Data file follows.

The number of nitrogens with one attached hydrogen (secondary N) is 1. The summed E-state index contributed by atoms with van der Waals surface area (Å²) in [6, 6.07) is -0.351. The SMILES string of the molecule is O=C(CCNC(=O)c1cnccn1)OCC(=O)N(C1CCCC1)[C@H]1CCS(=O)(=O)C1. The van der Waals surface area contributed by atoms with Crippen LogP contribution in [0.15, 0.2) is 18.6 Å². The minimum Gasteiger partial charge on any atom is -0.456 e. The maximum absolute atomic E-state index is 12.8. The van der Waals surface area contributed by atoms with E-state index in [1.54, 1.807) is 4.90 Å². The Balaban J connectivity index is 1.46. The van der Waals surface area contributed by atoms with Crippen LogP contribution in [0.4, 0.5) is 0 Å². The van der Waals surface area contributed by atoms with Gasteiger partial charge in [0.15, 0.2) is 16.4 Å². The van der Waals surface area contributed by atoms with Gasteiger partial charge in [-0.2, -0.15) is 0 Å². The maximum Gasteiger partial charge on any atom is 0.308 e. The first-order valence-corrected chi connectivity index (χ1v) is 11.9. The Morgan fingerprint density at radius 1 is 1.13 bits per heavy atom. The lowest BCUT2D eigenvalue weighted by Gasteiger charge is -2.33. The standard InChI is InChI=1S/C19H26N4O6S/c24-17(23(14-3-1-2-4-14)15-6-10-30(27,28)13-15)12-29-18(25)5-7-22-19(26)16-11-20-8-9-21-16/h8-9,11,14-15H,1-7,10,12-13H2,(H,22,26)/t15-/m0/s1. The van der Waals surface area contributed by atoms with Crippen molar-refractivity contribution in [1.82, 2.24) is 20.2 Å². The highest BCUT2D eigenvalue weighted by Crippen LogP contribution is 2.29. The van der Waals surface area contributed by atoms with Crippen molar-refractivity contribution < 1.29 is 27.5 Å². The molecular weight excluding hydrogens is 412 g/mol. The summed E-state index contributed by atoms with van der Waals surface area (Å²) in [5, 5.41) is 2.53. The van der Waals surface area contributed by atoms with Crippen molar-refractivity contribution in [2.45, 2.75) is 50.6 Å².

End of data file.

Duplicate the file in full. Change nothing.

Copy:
The number of nitrogens with one attached hydrogen (secondary N) is 1. The summed E-state index contributed by atoms with van der Waals surface area (Å²) in [6, 6.07) is -0.351. The SMILES string of the molecule is O=C(CCNC(=O)c1cnccn1)OCC(=O)N(C1CCCC1)[C@H]1CCS(=O)(=O)C1. The van der Waals surface area contributed by atoms with Crippen LogP contribution in [0.15, 0.2) is 18.6 Å². The minimum Gasteiger partial charge on any atom is -0.456 e. The maximum absolute atomic E-state index is 12.8. The van der Waals surface area contributed by atoms with E-state index in [1.54, 1.807) is 4.90 Å². The Balaban J connectivity index is 1.46. The van der Waals surface area contributed by atoms with Crippen LogP contribution in [0.4, 0.5) is 0 Å². The van der Waals surface area contributed by atoms with Gasteiger partial charge in [0.15, 0.2) is 16.4 Å². The van der Waals surface area contributed by atoms with Gasteiger partial charge in [-0.2, -0.15) is 0 Å². The maximum Gasteiger partial charge on any atom is 0.308 e. The first-order valence-corrected chi connectivity index (χ1v) is 11.9. The Morgan fingerprint density at radius 1 is 1.13 bits per heavy atom. The lowest BCUT2D eigenvalue weighted by Gasteiger charge is -2.33. The standard InChI is InChI=1S/C19H26N4O6S/c24-17(23(14-3-1-2-4-14)15-6-10-30(27,28)13-15)12-29-18(25)5-7-22-19(26)16-11-20-8-9-21-16/h8-9,11,14-15H,1-7,10,12-13H2,(H,22,26)/t15-/m0/s1. The van der Waals surface area contributed by atoms with Crippen molar-refractivity contribution in [1.82, 2.24) is 20.2 Å². The highest BCUT2D eigenvalue weighted by Crippen LogP contribution is 2.29. The van der Waals surface area contributed by atoms with Crippen molar-refractivity contribution < 1.29 is 27.5 Å². The molecular weight excluding hydrogens is 412 g/mol. The summed E-state index contributed by atoms with van der Waals surface area (Å²) in [5, 5.41) is 2.53. The van der Waals surface area contributed by atoms with Crippen molar-refractivity contribution in [2.45, 2.75) is 50.6 Å².